Hong and I recently published our first python package together. It’s called Pysseract and is now available through PyPI. We thought about Conda, but aren’t going to bother for now unless someone tells us we should.

Making the code that we packaged was simple enough; turning it into a package was noticeably more difficult. So, partly for therapeutic reasons and partly for your benefit, I’ll use this post to talk through some of the things we found out in the process.

What needs doing

In our case, we wanted to achieve the following:

  • Get Travis CI to handle the building, testing and pushing to PyPI;
  • Get everything well-documented, and then;
  • Get the documentation built and published automatically

With all of these things together, pushing new versions would be very simple. Just open a branch, and when you’re ready merge it to master.

Throughout all of this, however, things were just a little more difficult than they seemed for one reason. Code compilation.

Step 1: documentation

The first part is fairly straightforward. What you do is put docstrings on all your functions and classes, so that they can be picked up when documentation is generated.

After that it gets more complicated. You need to register an account at readthedocs.org, which shouldn’t be too hard because it integrates with a GitHub account if you’ve got one. Then, you need to set up a webhook in your GitHub repo so that every time you update master, for instance, readthedocs will get told to start a build. A bit of Googling makes this fairly easy. If you don’t want this to be automated then you can always just trigger the readthedocs build on their website manually.

Now the question of the actual build job. There are a few bits and pieces to make this easier, most notably the python package sphinx_rtd_theme. This thing works with sphinx, a python document generator, to create documentation in the format readthedocs expects.

So far so good. How to tell sphinx what should or shouldn’t be in your documentation? What you need are a couple of files and a directory structure. First of all you’ll need an index.rst - this will contain the landing page of your documentation, more or less. One thing we did to try and make this more interesting was get it to include the contents of our README.MD file using another package called m2r.

Now what you can do is make another .rst file that contains a template for methods and another for classes (have a look around in the contents of pysseract for this). That way, you can have all the bits you need auto-formatted and in a separate page as needed. There’s also a fiddle needed to make sure that tables don’t run off the page, which is achieved by means of a CSS file (this can be found in the docs subdirectory of pysseract as well).

From this point on, if you can build documentation locally with all this set up it will just be a matter of adding docstrings every time you add a new method or class.

Step 2: build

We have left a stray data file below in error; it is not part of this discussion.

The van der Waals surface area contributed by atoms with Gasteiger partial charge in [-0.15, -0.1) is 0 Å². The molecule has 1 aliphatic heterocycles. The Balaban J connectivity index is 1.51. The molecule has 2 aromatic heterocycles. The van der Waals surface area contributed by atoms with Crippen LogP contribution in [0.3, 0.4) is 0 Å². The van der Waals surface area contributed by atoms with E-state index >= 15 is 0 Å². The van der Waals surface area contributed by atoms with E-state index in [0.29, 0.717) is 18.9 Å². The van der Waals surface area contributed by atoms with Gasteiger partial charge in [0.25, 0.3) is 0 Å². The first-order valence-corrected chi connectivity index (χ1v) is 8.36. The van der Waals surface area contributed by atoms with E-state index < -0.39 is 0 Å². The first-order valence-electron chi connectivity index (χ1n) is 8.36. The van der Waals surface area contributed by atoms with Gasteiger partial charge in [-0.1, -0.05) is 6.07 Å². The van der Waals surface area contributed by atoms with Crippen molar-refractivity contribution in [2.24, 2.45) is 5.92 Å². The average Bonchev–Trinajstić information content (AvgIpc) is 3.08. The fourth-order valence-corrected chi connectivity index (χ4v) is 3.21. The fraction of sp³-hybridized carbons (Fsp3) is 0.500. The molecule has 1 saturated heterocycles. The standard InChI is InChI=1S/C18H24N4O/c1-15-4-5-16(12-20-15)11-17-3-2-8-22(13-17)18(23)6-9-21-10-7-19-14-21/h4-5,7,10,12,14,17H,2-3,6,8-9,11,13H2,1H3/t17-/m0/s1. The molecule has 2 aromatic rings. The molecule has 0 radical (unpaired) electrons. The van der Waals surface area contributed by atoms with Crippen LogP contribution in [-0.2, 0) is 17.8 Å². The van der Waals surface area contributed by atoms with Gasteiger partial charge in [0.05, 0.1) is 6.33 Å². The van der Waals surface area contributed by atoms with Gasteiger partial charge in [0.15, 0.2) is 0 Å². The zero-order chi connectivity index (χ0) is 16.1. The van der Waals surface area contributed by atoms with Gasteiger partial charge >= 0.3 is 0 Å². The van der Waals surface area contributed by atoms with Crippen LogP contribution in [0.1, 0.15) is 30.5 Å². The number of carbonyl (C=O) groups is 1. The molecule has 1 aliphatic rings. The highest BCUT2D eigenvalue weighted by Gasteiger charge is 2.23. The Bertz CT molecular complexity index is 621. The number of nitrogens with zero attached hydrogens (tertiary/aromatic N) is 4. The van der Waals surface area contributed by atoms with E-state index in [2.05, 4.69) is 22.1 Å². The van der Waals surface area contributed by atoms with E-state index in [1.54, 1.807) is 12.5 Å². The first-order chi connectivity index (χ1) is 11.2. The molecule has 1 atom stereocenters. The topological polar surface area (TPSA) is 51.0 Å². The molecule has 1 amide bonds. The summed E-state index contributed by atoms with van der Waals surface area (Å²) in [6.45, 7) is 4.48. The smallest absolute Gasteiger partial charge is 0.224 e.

This bit was extremely fiddly. The main reason for this is actually pretty simple. To ensure that your package can work on as many different linux distributions as possible, you need to build it on a really old one. This is where the manylinux standard comes in. Long story short, someone decided that it would be sane to make a Docker image that has a really old version of CentOS (a Red Hat derivative), in it that package maintainers can use for building. It turns out this has been updated a few times and there are now a couple of types of manylinux corresponding to the following:

  • manylinux1 -> CentOS 5
  • manylinux2010 -> CentOS 6
  • manylinux2014 -> CentOS 7

CentOS 5 is end-of-life at this point, so you should only really need to use it if you’re trying to be really exhaustive about compatibility for maintaining compiled code. If you aren’t actually compiling anything, then this isn’t really an issue.

Either way, that’s more or less what the build process looks like. Clone one of the manylinux docker images, then perform your build process inside it. To do this within a build framework like Travis CI or similar, what you’ll do is something like this:

  • Get a copy of the Docker image you’re interested in and mount it
  • Run a script on the image that will:
    • Perform the build
    • Run tests as appropriate
    • Use auditwheel (part of setuptools) or similar to ensure that external dependencies (e.g. compiled code) are contained within the wheel you build
    • Send the wheels off to test PyPI to check that all’s well with that part of the process
  • Get the wheel objects from the mounted image and send them off to real PyPI

This might sound a little involved but isn’t as much of a pain as it seems.

Something else: versioning

Another thing you’ll want to think about is making sure the version numbers are accurate for your package. This is pretty easily achieved with Git Flow. All you need to do is use the macros to create a release every time you want to update Master and then just tag the final commit with the version number before you merge the branch. The tag can be detected as an environment variable by Travis and used as part of the build process. So then when you put it all together, every time you want to update the package you will just do the following:

  • Write the code
  • Write the docstrings and tests
  • Open a release branch and commit it all
  • Finalise the branch, then commit and push

Then you’ll get the building, testing, documentation and versioning done automatically. Easy!